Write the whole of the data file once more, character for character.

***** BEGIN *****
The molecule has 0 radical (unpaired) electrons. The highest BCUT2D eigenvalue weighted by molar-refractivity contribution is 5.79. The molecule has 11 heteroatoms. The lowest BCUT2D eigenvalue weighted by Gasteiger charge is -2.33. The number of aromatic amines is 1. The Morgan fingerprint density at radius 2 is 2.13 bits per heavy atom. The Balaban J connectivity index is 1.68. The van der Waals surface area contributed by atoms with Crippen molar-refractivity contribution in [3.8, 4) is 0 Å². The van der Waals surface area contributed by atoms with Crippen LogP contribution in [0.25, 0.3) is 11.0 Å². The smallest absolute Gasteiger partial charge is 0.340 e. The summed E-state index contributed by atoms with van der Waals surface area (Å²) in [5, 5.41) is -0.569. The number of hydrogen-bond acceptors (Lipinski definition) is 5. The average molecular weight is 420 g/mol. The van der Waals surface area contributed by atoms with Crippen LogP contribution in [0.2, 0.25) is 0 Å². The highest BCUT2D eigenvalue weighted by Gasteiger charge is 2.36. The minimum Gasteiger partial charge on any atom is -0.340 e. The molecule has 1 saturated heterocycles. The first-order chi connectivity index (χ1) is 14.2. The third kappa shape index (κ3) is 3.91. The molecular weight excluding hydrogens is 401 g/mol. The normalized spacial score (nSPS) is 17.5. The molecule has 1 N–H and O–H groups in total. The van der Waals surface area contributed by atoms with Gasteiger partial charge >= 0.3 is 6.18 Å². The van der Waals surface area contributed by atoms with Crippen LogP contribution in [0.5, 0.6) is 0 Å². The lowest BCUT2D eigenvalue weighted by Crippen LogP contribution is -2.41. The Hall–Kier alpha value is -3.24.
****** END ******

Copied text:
The molecule has 0 radical (unpaired) electrons. The highest BCUT2D eigenvalue weighted by molar-refractivity contribution is 5.79. The molecule has 11 heteroatoms. The lowest BCUT2D eigenvalue weighted by Gasteiger charge is -2.33. The number of aromatic amines is 1. The Morgan fingerprint density at radius 2 is 2.13 bits per heavy atom. The Balaban J connectivity index is 1.68. The van der Waals surface area contributed by atoms with Crippen molar-refractivity contribution in [3.8, 4) is 0 Å². The van der Waals surface area contributed by atoms with Crippen LogP contribution in [0.25, 0.3) is 11.0 Å². The smallest absolute Gasteiger partial charge is 0.340 e. The summed E-state index contributed by atoms with van der Waals surface area (Å²) in [5, 5.41) is -0.569. The number of hydrogen-bond acceptors (Lipinski definition) is 5. The average molecular weight is 420 g/mol. The van der Waals surface area contributed by atoms with Crippen LogP contribution in [0.2, 0.25) is 0 Å². The highest BCUT2D eigenvalue weighted by Gasteiger charge is 2.36. The minimum Gasteiger partial charge on any atom is -0.340 e. The molecule has 1 saturated heterocycles. The first-order chi connectivity index (χ1) is 14.2. The third kappa shape index (κ3) is 3.91. The molecular weight excluding hydrogens is 401 g/mol. The normalized spacial score (nSPS) is 17.5. The molecule has 1 N–H and O–H groups in total. The van der Waals surface area contributed by atoms with Gasteiger partial charge >= 0.3 is 6.18 Å². The van der Waals surface area contributed by atoms with Crippen LogP contribution in [0.5, 0.6) is 0 Å². The lowest BCUT2D eigenvalue weighted by Crippen LogP contribution is -2.41. The Hall–Kier alpha value is -3.24.